Ingrid Estell is Fulcrum’s special sales manager and places Fulcrum’s titles with museums, state and national park stores, and many others. In her time away from the office, she enjoys skiing, hiking, and white-water rafting. And, unlike the Bashkaus rafters, has yet to eat pork fat to survive on a river trip.

Cruisin’ the Fossil Freeway: An Epoch Tale of a Scientist and an Artist on the Ultimate 5,000-Mile Paleo Road Trip

By Kirk Johnson
Illustrated by Ray Troll

Not only is it an informative and fascinating read, the colorful illustrations are wonderful. I find it helpful to refer to after my trips to Dinosaur Ridge fossil trail, near Morrison, Colorado. There’s a lot of information for fossil lovers in this book.

Patty Maher has been with Fulcrum for twenty years and has seen in progress or worked on many of the Fulcrum titles. Having worked in many capacities, including production manager, book designer, and website designer, she is currently working with special projects that Fulcrum is involved in or has launched. She enjoys the West and living in Colorado.

Endangered: Biodiversity on the Brink

By Mitch Tobin

Because I grew up in the Southwest, issues like water use, urban sprawl, and species vulnerability are just a part of my lexicon. They also turned into white noise for me for several years, until I read Endangered: Biodiversity on the Brink. Award-winning journalist Mitch Tobin spent nearly seven years writing about and crisscrossing this region, searching for wildlife driven to the brink of extinction and solutions to the crisis, and using firsthand accounts to show why so many species are at risk of extinction. This book is not only important, it is incredibly well written, engaging, and hopeful. I think anyone who lives in or has an interest in the environment and the Southwest will gain much from this book.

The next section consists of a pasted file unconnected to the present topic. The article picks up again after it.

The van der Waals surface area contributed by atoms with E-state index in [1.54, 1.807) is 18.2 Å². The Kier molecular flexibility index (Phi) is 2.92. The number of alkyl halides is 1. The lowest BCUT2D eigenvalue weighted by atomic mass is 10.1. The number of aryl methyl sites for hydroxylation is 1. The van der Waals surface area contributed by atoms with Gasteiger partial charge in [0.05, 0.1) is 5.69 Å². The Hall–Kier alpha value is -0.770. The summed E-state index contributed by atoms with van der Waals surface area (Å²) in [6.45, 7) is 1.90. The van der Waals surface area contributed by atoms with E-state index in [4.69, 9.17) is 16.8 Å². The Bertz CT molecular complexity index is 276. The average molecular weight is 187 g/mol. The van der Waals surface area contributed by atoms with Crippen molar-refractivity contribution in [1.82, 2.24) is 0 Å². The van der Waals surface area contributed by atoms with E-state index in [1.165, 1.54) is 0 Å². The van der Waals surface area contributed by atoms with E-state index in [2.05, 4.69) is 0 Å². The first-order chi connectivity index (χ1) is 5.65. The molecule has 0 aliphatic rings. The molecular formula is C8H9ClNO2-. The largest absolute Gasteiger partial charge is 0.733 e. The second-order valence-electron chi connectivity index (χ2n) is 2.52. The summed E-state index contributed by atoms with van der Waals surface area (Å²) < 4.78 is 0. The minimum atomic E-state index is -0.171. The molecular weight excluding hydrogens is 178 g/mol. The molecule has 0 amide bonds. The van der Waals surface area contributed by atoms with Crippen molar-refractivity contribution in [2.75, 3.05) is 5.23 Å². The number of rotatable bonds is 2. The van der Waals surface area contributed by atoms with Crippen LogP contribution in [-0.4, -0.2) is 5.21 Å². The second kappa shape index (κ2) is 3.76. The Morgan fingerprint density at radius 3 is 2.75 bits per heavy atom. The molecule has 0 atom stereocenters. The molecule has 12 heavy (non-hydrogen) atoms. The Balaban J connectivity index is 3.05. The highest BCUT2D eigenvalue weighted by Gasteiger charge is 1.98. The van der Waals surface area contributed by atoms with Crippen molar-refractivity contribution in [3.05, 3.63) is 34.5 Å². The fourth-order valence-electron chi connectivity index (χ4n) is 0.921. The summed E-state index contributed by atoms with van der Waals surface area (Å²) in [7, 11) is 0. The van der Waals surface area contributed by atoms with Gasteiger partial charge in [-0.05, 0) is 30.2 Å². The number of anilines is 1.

Katie O’Neill is the marketing manager at Fulcrum. She believes her interest in marketing dates back to childhood: her mom would hold neighborhood garage sales and Katie was responsible for “signage and mingling.” She is happy, though, to now be marketing books and not her old clothes, Barbie dolls, and the O’Neill family’s furniture.

Ramble: A Field Guide to the U.S.A.

By Eric Peterson

Ramble California: A Wanderer’s Guide to the Offbeat, Overlooked, and Outrageous

By Eric Peterson

Ramble Texas: A Wanderer’s Guide to the Offbeat, Overlooked, and Outrageous

By Eric Peterson

Ramble Colorado: A Wanderer’s Guide to the Offbeat, Overlooked, and Outrageous

By Eric Peterson

I love Eric Peterson’s Ramble series, comprising Ramble U.S.A., Ramble California, Ramble Texas, and Ramble Colorado. My husband and I have taken some really fun and memorable road trips over the years, and I’ve found it’s not as easy as you would think to find those off-the-beaten-path stops that Peterson has such a knack for discovering. Reading the Ramble guides sparks my desire to get out on the road and explore new territory again. Peterson’s voice is honest, engaging, and hilarious, and his books will lead you to places you never would have found. If you are looking to take a road trip or if you just want to hop in the car and explore a new corner of your state over the weekend, I recommend picking up a Ramble guide. Filled with color photos, stats and facts, and suggestions for restaurants, hotels, beautiful spots, and attractions in each city, these books are highly entertaining and very useful. Ramble on…

Brynn Flaherty recently joined Fulcrum as the marketing assistant.  She is excited to start a new career in publishing after attending the Denver Publishing Institute in 2009 and, for the past year, working as an events manager at a wonderful independent bookstore in Aspen, Colorado.  In her spare time, Brynn loves to snowboard, hike, travel, cook, drink good beer and cheap wine, and keep her two rambunctious pups exercised in some way.